Getting the balance of rooms, student needs and the bank balance is initially tricky but once you get the formula down, it’s actually fairly simple. So simple in fact, that Two Point Campus ends up feeling quite easy. Even when it comes to getting all three stars in a level.

Two Point Campus has looked to simplify certain elements that dominated Two Point Hospital. The most obvious being staff and how they are managed. Here, there are three types; teachers, assistants and janitors. Teachers, unsurprisingly, are needed to teach the students and you will be hiring from a pool dictated by your course choices. Assistants are more versatile. Used to run libraries, student unions, kiosks, medical and pastoral rooms. Whereas janitors do all the mucky jobs, while also providing security for the campus (surprisingly, something that ends up being quite necessary).

Hire them, and they will automatically assign themselves to a task. Although you can go more in-depth with this should you choose and assign them to rooms and tasks yourself.

Provided you don’t mess with their pay, give them nice staff rooms to hang out in, deliver timely and regular training, they will never be an issue. The default settings regarding pay ensures you will never have them demanding pay rises or threatening to quit. Unless your university is falling to pieces and you’re heavily in the red.

The lack of forced micro-management is so welcome.

Alongside that simplification, Two Point Campus allows you save defaults of the rooms you build and favourite items you regularly build/include in your campus. Small things, but things that make the whole experience so much more enjoyable.

Does it make the game too easy? That’s up for debate but the Two Point series is all about having fun. It’s about accessibility for all, with enough depth to keep business management fans busy for some time. It will take some work to get three stars in all the levels and once that’s done there is Sandbox mode and its accompanying ‘challenge’ option that will really test your skills.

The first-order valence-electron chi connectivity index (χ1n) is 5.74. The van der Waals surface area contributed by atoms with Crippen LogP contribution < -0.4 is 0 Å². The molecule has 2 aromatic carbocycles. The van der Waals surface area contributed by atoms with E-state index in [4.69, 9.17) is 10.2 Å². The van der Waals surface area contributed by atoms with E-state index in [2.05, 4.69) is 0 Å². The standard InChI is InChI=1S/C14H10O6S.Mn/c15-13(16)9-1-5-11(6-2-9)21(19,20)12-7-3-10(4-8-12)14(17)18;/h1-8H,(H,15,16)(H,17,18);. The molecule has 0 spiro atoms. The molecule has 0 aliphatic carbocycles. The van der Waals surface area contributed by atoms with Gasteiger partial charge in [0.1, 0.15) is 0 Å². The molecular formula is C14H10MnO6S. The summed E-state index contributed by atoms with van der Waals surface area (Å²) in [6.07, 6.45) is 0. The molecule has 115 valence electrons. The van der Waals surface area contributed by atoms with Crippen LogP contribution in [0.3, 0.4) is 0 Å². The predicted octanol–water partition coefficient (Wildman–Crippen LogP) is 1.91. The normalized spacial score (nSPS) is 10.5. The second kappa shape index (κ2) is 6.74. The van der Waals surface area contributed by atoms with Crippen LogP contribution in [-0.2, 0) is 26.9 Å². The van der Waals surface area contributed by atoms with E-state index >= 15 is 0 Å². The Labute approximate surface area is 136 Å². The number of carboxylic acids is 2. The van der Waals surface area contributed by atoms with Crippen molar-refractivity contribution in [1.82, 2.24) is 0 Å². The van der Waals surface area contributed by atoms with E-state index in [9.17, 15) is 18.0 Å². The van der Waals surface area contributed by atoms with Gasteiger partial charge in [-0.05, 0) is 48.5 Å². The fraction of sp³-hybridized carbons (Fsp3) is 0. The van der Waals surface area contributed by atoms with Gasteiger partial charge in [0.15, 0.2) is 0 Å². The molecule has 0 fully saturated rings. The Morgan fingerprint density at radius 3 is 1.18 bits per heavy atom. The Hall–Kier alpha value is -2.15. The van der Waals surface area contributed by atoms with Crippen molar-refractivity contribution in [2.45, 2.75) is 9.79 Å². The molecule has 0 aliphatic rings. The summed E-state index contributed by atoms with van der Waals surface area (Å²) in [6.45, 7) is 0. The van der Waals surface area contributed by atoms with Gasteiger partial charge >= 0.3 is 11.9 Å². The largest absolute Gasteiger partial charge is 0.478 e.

So, what else does Two Point Campus do well? The charm and humour are here again, and it can be very amusing. In particular, the DJs of Two Point Radio, who have some really funny moments. The music is also top notch. Don’t be surprised if you find yourself humming some of it afterwards.

It looks like Two Point Studios have another hit on their hands as there is no denying Two Point Campus is an excellent follow-up to Two Point Hospital.

However, there are some problems and notable ones too. Firstly, the formula. Once you have it down, things start to get repetitive. While some levels do task you to approach things differently, not enough do and even those ones, don’t really force you to change up your style of campus building.

Secondly, and way more importantly, performance. Two Point Campus has some serious performance issues when things get busy. We’re not just talking about significant frame-rate drops here, we’re talking about crashes. On an Xbox Series X, that is quite surprising.

Is it enough to spoil the experience? Absolutely not. It’s a great game and a worthy follow-up to Two Point Hospital.




Two Point Campus (Xbox Series X)